Shaw opens up on concussion issues, talks about retirement

The veteran forward with some sobering realizations.

HockeyFeed

After missing over 14 months of action, Andrew Shaw is back.

The veteran forward joined the Chicago Blackhawks when the team opened their training camp earlier this week and took to the ice for the first time in over a year. The 29 year old was limited to just 26 games last season due to post-concussion symptoms, but he claims he's fully healthy now and is ready to start the season. But he admits that he wasn't always so sure that his NHL career would continue.

"It really was just committing to making sure I felt better," Shaw said to NBC Sports' Charlie Roumeliotis. "Whether or not I was going to play or not wasn’t my first goal. My first goal was to get better and feel like myself. ... Obviously there were times where it was tough and exhausting but grinded, grinded every day. Grinded months to a year to get where I am. It’s good to know I can get back to feeling good."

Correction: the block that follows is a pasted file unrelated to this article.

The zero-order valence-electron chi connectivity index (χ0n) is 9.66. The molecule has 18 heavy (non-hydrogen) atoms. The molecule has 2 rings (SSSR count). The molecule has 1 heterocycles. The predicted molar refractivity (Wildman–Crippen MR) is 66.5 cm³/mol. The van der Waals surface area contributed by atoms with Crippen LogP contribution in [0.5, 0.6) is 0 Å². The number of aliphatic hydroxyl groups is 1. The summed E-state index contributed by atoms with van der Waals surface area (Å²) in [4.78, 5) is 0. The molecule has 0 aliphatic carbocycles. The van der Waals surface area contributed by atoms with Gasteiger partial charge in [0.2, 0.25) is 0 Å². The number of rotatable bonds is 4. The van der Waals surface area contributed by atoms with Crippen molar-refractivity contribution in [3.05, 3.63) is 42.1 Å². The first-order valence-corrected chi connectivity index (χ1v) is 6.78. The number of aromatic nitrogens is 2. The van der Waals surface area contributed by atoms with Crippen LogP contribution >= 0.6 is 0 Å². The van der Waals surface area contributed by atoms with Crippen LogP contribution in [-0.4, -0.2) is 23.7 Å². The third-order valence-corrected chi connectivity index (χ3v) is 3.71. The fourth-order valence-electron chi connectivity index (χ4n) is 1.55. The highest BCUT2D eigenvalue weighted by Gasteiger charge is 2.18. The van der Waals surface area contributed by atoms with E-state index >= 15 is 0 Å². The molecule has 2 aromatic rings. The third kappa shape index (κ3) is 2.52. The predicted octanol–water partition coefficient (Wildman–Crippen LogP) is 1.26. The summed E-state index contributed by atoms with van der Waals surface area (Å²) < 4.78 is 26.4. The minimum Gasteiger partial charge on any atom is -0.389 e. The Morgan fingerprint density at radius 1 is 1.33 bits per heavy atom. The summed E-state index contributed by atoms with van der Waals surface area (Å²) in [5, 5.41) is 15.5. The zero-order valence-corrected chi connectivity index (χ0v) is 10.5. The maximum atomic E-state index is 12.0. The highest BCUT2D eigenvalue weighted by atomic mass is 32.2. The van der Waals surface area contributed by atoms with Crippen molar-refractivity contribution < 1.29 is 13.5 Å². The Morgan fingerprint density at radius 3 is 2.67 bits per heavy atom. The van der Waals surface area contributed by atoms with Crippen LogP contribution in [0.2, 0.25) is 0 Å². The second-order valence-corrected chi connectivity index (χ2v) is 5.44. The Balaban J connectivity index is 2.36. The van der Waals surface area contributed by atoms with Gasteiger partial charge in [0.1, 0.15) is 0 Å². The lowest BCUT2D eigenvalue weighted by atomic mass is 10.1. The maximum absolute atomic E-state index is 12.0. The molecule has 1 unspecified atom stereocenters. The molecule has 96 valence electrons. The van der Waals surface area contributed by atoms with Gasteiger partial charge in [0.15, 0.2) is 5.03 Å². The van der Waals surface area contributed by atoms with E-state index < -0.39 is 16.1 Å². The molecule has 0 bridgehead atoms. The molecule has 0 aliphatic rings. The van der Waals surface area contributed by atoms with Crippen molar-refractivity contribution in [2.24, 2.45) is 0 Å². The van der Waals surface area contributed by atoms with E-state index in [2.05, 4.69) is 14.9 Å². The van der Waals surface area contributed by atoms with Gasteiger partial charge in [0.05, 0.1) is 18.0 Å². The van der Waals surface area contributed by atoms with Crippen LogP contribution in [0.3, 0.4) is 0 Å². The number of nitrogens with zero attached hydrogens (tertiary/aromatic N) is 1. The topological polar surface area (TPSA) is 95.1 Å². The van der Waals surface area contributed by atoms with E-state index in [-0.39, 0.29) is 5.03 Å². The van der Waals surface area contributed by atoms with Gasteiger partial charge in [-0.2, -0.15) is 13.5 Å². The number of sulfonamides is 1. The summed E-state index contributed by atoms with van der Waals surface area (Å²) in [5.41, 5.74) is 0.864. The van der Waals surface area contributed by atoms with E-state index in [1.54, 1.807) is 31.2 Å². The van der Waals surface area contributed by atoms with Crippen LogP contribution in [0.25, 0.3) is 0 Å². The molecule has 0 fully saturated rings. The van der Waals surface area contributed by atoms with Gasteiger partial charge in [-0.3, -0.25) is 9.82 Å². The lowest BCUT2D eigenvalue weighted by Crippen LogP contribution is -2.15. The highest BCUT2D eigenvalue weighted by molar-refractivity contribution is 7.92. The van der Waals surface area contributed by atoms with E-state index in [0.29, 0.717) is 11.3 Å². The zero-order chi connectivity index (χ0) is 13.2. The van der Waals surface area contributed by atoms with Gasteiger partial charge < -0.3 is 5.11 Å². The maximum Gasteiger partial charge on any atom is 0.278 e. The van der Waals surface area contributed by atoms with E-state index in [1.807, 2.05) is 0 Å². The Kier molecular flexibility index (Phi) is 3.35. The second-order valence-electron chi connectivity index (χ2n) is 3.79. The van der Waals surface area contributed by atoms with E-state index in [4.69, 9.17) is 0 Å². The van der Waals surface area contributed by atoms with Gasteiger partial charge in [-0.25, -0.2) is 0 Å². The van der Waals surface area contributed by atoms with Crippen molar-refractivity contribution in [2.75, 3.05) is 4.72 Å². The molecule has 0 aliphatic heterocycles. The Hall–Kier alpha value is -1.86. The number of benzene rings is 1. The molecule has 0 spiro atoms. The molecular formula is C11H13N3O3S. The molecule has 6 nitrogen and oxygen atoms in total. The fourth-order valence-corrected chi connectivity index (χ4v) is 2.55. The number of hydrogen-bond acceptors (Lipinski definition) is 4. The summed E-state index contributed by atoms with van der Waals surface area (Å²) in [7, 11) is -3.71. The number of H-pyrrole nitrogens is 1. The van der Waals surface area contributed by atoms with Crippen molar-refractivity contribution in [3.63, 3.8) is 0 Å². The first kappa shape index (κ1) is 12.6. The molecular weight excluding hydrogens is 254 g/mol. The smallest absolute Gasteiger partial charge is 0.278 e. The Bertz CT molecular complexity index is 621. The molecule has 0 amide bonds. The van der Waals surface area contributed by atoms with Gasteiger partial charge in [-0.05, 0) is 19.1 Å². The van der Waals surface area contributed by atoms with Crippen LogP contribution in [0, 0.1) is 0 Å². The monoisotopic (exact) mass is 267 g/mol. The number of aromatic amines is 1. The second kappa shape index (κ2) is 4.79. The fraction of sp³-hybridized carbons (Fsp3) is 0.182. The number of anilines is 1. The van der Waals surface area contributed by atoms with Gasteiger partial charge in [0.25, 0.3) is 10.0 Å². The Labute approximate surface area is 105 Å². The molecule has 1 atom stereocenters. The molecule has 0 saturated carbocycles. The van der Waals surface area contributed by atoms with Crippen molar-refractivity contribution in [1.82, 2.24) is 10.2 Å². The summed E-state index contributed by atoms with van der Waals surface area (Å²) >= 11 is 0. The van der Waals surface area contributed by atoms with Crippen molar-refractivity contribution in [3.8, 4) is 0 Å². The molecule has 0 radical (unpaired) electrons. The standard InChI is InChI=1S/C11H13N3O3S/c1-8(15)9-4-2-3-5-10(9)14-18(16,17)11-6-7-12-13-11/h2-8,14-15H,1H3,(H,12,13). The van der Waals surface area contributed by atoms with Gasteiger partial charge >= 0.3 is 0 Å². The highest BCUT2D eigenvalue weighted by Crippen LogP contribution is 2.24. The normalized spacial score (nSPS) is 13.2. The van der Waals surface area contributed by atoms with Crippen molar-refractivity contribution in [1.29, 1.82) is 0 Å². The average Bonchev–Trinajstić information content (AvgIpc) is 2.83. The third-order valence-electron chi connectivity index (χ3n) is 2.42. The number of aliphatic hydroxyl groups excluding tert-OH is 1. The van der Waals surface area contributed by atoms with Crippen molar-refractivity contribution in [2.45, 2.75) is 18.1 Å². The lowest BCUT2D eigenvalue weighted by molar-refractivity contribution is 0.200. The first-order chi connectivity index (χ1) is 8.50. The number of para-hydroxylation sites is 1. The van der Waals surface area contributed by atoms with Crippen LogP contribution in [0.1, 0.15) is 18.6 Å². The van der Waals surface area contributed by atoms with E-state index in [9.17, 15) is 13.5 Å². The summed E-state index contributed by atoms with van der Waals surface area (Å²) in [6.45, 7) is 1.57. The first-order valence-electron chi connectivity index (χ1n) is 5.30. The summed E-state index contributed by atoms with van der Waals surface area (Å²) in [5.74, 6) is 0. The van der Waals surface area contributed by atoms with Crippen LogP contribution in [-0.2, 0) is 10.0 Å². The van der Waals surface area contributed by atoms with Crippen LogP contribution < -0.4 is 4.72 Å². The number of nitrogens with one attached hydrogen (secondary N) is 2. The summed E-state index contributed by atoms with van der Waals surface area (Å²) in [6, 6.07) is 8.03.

Now fully healthy, Shaw doesn't plan on making any changes to his playing style.

"Maybe fine-tweaking, but how I play is why I’m here," said Shaw. "I’m going to stick to that as best I can without putting myself in vulnerable situations. ... I can’t play scared. If I play scared, I’m just going to end up putting myself in vulnerable positions."

Shaw's coach, Jeremy Colliton, understands what Shaw brings to the roster and is happy to have the grittiness that Shaw is famous for back in his team's lineup.

"We’ve had a lot of talks through this process," Colliton said. "He wants to play and I understand that all too well myself. Taking the time off that he has, he seems to be very confident in his health and he’s put a lot of work in off and on the ice to prepare himself as best as he can to be a big part of our team. That just makes some happy. I’m happy for him, I’m proud of him."

Just how tough was life out of the bubble for Shaw last season? For a competitive guy like Shaw, it was as tough as gets but he always kept things in perspective.

"It was tough being away from the game and guys in the room, but to be able to spend that time with my family helped me push through this, helped me get better," Shaw said. "It let me see life without hockey and knowing that if anything happened to me, injury wise, I'm good. I'm OK without hockey. I'll survive. Andrew Shaw is not hockey. I have a life outside of hockey. I have a family, I have friends."

For the full article from Roumeliotis, click below: